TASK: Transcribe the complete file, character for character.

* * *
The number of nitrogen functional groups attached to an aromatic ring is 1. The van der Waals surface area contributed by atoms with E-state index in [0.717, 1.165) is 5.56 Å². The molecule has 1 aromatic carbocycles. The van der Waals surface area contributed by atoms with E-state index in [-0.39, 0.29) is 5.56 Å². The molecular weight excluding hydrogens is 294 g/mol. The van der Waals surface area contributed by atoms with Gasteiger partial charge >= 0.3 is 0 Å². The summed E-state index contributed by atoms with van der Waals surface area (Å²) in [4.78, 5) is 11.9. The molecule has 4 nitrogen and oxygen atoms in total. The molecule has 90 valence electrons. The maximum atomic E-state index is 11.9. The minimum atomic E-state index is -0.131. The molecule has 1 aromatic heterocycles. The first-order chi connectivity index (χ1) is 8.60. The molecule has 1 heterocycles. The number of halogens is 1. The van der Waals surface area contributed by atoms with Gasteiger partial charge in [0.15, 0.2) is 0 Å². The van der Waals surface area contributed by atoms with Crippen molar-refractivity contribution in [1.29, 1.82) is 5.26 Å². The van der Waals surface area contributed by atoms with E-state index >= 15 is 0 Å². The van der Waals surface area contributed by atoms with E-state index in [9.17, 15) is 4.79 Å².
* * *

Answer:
The number of nitrogen functional groups attached to an aromatic ring is 1. The van der Waals surface area contributed by atoms with E-state index in [0.717, 1.165) is 5.56 Å². The molecule has 1 aromatic carbocycles. The van der Waals surface area contributed by atoms with E-state index in [-0.39, 0.29) is 5.56 Å². The molecular weight excluding hydrogens is 294 g/mol. The van der Waals surface area contributed by atoms with Gasteiger partial charge >= 0.3 is 0 Å². The summed E-state index contributed by atoms with van der Waals surface area (Å²) in [4.78, 5) is 11.9. The molecule has 4 nitrogen and oxygen atoms in total. The molecule has 90 valence electrons. The maximum atomic E-state index is 11.9. The minimum atomic E-state index is -0.131. The molecule has 1 aromatic heterocycles. The first-order chi connectivity index (χ1) is 8.60. The molecule has 1 heterocycles. The number of halogens is 1. The van der Waals surface area contributed by atoms with Gasteiger partial charge in [0.15, 0.2) is 0 Å². The van der Waals surface area contributed by atoms with Crippen molar-refractivity contribution in [1.29, 1.82) is 5.26 Å². The van der Waals surface area contributed by atoms with E-state index >= 15 is 0 Å². The van der Waals surface area contributed by atoms with E-state index in [9.17, 15) is 4.79 Å².